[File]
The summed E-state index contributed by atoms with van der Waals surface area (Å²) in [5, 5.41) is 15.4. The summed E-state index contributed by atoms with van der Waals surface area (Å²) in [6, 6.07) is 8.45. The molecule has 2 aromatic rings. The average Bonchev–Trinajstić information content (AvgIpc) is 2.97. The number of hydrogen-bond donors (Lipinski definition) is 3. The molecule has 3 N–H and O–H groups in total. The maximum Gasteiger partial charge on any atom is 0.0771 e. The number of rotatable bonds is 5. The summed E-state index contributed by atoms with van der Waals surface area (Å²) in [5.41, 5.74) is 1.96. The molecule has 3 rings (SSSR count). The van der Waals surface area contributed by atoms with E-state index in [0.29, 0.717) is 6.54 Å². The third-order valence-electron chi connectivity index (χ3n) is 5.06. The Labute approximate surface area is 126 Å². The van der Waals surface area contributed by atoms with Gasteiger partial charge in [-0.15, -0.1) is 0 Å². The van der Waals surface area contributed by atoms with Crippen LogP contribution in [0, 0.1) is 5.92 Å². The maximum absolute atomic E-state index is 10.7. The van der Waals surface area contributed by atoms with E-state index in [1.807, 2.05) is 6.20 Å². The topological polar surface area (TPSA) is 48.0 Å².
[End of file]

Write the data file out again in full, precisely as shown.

The summed E-state index contributed by atoms with van der Waals surface area (Å²) in [5, 5.41) is 15.4. The summed E-state index contributed by atoms with van der Waals surface area (Å²) in [6, 6.07) is 8.45. The molecule has 2 aromatic rings. The average Bonchev–Trinajstić information content (AvgIpc) is 2.97. The number of hydrogen-bond donors (Lipinski definition) is 3. The molecule has 3 N–H and O–H groups in total. The maximum Gasteiger partial charge on any atom is 0.0771 e. The number of rotatable bonds is 5. The summed E-state index contributed by atoms with van der Waals surface area (Å²) in [5.41, 5.74) is 1.96. The molecule has 3 rings (SSSR count). The van der Waals surface area contributed by atoms with E-state index in [0.29, 0.717) is 6.54 Å². The third-order valence-electron chi connectivity index (χ3n) is 5.06. The Labute approximate surface area is 126 Å². The van der Waals surface area contributed by atoms with Gasteiger partial charge in [-0.15, -0.1) is 0 Å². The van der Waals surface area contributed by atoms with Crippen LogP contribution in [0, 0.1) is 5.92 Å². The maximum absolute atomic E-state index is 10.7. The van der Waals surface area contributed by atoms with E-state index in [1.807, 2.05) is 6.20 Å². The topological polar surface area (TPSA) is 48.0 Å².